Hearsay is one of the most difficult and commonly misunderstood areas of evidence.
Many lawyers struggle to grasp the concept of hearsay and many magistrates struggle to apply it correctly.
This blog attempts to explain the laws of hearsay as they apply to criminal law.
The hearsay rule
Generally speaking, a person cannot give evidence about something that another person told them.
This is called the ‘hearsay rule’.
The hearsay rule is contained in section 59 of the Evidence Act 1995 which states:
“Evidence of a previous representation made by a person is not admissible to prove the existence of a fact that it can reasonably be supposed that the person intended to assert by the representation.”
This is quite a convoluted explanation of the rule.
A simpler way to understand the rule is that, a person (X) can only give evidence as to what they themselves saw, heard or otherwise perceived.
For example, if another person (Y) saw a defendant (D) steal a car and then Y told X about it, X cannot give evidence to establish that the car was stolen.
X can only give evidence to establish what Y told him.
In essence, X’s evidence can be used to assert that a conversation took place between X and Y.
However, X’s evidence cannot be used to establish that D stole the car.
Exceptions to the hearsay rule
There are a number of exceptions to the hearsay rule.
Some are quite important, while others are less significant.
Here are the main exceptions:
Evidence relevant for non-hearsay purpose (s60)
This provision means that where a piece of hearsay evidence is given for a non-hearsay purpose, the hearsay rule does not apply to that piece of evidence.
For example, a witness may have made a statement before giving evidence in court.
If there is an inconsistency between the statement of the witness and what the witness says in court, the statement may be used to prove the truth of any facts contained in it.
This is also known as a ‘prior inconsistent statement’.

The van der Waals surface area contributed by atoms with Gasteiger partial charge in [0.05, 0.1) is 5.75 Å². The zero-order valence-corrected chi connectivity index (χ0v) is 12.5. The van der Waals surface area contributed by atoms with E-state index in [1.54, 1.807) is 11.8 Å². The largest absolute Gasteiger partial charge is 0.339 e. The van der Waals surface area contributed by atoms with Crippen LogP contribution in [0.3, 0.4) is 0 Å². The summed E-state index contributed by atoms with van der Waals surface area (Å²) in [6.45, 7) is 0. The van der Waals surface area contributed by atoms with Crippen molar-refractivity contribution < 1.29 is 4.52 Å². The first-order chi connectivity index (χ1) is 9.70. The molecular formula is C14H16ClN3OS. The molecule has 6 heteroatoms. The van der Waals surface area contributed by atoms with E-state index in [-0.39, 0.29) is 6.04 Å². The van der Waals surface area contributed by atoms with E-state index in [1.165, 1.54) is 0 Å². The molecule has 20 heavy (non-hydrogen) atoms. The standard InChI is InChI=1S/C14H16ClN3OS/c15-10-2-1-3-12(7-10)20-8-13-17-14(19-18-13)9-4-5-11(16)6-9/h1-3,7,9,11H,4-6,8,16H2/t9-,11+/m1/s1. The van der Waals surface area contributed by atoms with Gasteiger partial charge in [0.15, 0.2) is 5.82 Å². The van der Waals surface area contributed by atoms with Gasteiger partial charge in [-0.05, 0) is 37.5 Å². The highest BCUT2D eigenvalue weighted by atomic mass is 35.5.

Maker unavailable (s65)
If a person who made a statement is unavailable in criminal proceedings, evidence that would ordinarily be inadmissible under the hearsay rule may be admissible in the following situations:
- If the maker of the statement was under a duty to make the statement, another person who saw, heard or otherwise perceived the statement being made may be able to give evidence.
- If the statement was made shortly after the asserted fact occurred and in circumstances where the asserted fact is unlikely to be false.
- If the statement is made in circumstances that make it highly probable to be reliable.
- If the statement was against the interests of the person who made it at the time that it was made and the circumstances make it likely that the statement was reliable.
Maker available (s66)
If the person who made the statement is available in criminal proceedings, the hearsay rule may be relaxed.
If another person heard, saw or otherwise perceived the representation, and the events are fresh in their memory, then that evidence will be admissible.
Tags and labels (s70)
The hearsay rule does not apply to tags and labels which describe the contents of objects or documents, and which were fixed to them in the course of a business.
Electronic communications (s71)
The hearsay rule does not apply to the identity of the sender, the date and time of the communication and the identity of the person/body to which the communication was sent.
Relationships and age (s73)
In a civil matter, the hearsay rule does not apply to evidence concerning whether a person is, or was at any time, married.
The hearsay rule also does not apply to a person’s age or their family history or family relationship.
In a criminal matter, this exception only applies if the defendant gives reasonable notice to the other parties, or if the evidence would contradict other admitted evidence.
Reputation of public or general rights (s74)
In criminal cases, hearsay evidence in relation to public or general rights can only be admitted by the prosecutor to contradict assertions by the defence.
Evidence in interlocutory proceedings (s75)
If a party can show evidence as to the source of a hearsay statement, this evidence will be admissible in interlocutory proceedings.
The above is a very brief and general description of the hearsay rule and its exceptions.
An experienced criminal defence lawyer will be able to quickly determine whether evidence is hearsay and whether any of the exceptions apply.
That analysis can often assist in getting criminal charges dropped at an early stage due to insufficient or unreliable evidence.
It can also assist defence lawyers to win cases in court if cases proceed to a defended hearing or jury trial.